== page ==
If you want your daughter’s name to have Southern roots, Savannah could be a great option, as it is thought to be derived from the Georgia and South Carolina cities. In 2014, it ranked No. 39 for baby girls born in the U.S., with 5,433 named Savannah.
The name also made the top 200 lists in England and Wales in 2013, and New Zealand in 2014.
Austin is the medieval form of the Latin name Augustinus. Despite its 2014 rank of 66 for male newborns, the name has been slowly declining in popularity over the last decade in the U.S.
In recent years Austin has made the top 200 lists in England and Wales, Scotland, New Zealand, and Northern Ireland.
Brooklyn is thought to pay tribute to the New York City neighborhood, which was originally named Breukelen by Dutch settlers. In 2014 it was the 26th most popular name for baby girls in the U.S., and its current trending up.
It was also the 73rd most popular name in New Zealand in 2014.
The French name Charlotte is the female form of Charles. Over the last few years, it has been more popular than ever in the U.S., and was the 10th most common name for baby girls in 2014.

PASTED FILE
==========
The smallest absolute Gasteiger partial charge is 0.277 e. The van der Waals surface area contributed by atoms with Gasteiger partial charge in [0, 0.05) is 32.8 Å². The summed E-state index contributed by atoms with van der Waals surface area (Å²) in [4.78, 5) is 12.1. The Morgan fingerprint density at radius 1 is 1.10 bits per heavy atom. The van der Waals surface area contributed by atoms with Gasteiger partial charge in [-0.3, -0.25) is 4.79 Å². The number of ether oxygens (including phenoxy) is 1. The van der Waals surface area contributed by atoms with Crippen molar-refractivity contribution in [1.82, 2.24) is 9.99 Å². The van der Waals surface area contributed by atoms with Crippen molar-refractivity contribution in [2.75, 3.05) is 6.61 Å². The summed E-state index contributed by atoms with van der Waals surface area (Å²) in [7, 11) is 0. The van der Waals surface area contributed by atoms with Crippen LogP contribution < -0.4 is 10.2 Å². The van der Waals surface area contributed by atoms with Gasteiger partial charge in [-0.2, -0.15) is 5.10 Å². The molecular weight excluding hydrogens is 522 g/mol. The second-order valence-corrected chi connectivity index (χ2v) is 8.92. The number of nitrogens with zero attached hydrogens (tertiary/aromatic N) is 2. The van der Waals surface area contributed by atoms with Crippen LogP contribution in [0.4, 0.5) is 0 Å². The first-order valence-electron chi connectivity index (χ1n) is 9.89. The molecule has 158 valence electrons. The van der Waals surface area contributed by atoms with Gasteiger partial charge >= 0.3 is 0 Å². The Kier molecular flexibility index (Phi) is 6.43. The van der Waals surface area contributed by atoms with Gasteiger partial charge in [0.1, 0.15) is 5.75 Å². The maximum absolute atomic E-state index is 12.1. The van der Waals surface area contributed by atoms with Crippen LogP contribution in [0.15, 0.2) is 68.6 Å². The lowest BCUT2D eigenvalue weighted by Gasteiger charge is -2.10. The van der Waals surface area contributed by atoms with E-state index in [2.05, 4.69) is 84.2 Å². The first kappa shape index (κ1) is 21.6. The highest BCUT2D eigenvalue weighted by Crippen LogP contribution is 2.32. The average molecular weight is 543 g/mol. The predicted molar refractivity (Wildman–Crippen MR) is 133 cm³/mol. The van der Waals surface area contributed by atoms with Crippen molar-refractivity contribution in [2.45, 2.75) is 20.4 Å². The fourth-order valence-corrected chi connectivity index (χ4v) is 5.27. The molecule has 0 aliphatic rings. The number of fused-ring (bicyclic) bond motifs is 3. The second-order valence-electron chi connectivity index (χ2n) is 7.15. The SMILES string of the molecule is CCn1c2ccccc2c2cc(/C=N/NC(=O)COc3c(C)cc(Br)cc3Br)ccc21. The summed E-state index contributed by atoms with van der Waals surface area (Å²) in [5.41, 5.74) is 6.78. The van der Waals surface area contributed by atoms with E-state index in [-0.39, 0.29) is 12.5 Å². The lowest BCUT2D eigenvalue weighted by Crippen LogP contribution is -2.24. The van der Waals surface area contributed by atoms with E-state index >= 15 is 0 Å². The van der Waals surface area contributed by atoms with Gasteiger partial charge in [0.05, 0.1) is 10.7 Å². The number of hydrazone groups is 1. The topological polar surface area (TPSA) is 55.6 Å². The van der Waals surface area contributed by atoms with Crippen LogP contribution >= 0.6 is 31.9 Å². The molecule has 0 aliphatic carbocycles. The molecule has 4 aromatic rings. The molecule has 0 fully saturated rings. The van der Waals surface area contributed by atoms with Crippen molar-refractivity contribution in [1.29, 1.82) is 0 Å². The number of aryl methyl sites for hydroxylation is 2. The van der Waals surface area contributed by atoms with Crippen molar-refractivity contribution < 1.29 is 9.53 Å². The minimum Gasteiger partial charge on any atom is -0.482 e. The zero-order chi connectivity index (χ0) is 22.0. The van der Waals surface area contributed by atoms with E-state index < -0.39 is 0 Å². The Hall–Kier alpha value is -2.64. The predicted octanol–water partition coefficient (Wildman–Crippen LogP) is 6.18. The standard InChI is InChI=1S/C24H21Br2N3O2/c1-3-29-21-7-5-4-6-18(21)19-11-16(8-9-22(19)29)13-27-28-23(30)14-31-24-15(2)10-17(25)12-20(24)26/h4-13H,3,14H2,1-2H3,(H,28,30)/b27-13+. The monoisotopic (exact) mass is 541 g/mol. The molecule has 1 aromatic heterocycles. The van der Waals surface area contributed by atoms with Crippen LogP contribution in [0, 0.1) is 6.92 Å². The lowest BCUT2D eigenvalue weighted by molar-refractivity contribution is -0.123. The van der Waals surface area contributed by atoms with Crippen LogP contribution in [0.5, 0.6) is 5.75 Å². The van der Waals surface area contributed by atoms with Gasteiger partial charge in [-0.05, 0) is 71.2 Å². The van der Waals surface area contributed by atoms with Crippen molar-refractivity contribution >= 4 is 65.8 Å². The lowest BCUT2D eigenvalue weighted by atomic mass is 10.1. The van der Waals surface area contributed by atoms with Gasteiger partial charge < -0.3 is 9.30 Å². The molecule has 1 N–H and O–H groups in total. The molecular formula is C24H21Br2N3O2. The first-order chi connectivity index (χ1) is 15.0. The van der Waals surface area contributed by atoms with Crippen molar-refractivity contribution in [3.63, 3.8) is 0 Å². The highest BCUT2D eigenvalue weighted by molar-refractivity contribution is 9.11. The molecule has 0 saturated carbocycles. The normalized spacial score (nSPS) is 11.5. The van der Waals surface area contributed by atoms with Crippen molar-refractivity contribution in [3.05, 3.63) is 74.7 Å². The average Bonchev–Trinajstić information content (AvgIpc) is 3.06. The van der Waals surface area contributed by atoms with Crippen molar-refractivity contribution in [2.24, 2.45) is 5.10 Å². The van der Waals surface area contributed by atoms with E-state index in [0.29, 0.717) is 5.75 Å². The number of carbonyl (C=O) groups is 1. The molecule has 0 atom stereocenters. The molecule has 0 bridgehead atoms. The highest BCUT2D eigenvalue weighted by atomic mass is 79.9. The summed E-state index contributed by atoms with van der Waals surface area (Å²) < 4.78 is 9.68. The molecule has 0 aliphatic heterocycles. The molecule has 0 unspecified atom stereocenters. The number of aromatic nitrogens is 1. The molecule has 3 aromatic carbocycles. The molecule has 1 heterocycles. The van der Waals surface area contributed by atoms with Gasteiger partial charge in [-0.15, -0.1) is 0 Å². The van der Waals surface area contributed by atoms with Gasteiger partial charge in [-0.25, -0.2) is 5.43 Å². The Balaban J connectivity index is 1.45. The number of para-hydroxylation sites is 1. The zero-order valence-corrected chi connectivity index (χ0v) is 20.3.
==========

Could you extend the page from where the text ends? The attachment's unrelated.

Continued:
This name is also very popular internationally, and since 2012 it has made the top 200 lists in Belgium, Ireland, England and Wales, Scotland, New Zealand, Northern Ireland, Germany, Denmark, Switzerland, and Norway.
Madison is derived from the medieval woman’s name Madde — a short form of Madeleine or Maud — and rose to popularity in the U.S. as a tribute to President James Madison. It has been trending down over the last decade, but was still the ninth most popular name for female newborns in the U.S. in 2014.
Since 2013, the name has also made the top 200 lists in Ireland, England and Wales, Scotland, New Zealand, and Northern Ireland.
The name Jackson originally meant “son of Jack,” but has also been used in the U.S. to honor President Andrew Jackson, Confederate General Thomas “Stonewall” Jackson and painter Jackson Pollock. It is very popular in the U.S., earning the 2014 rank of 17, with a total of 12,121 baby boys given the name.
Jackson has also made the top 200 lists in England and Wales, Scotland, New Zealand, and Northern Ireland in recent years.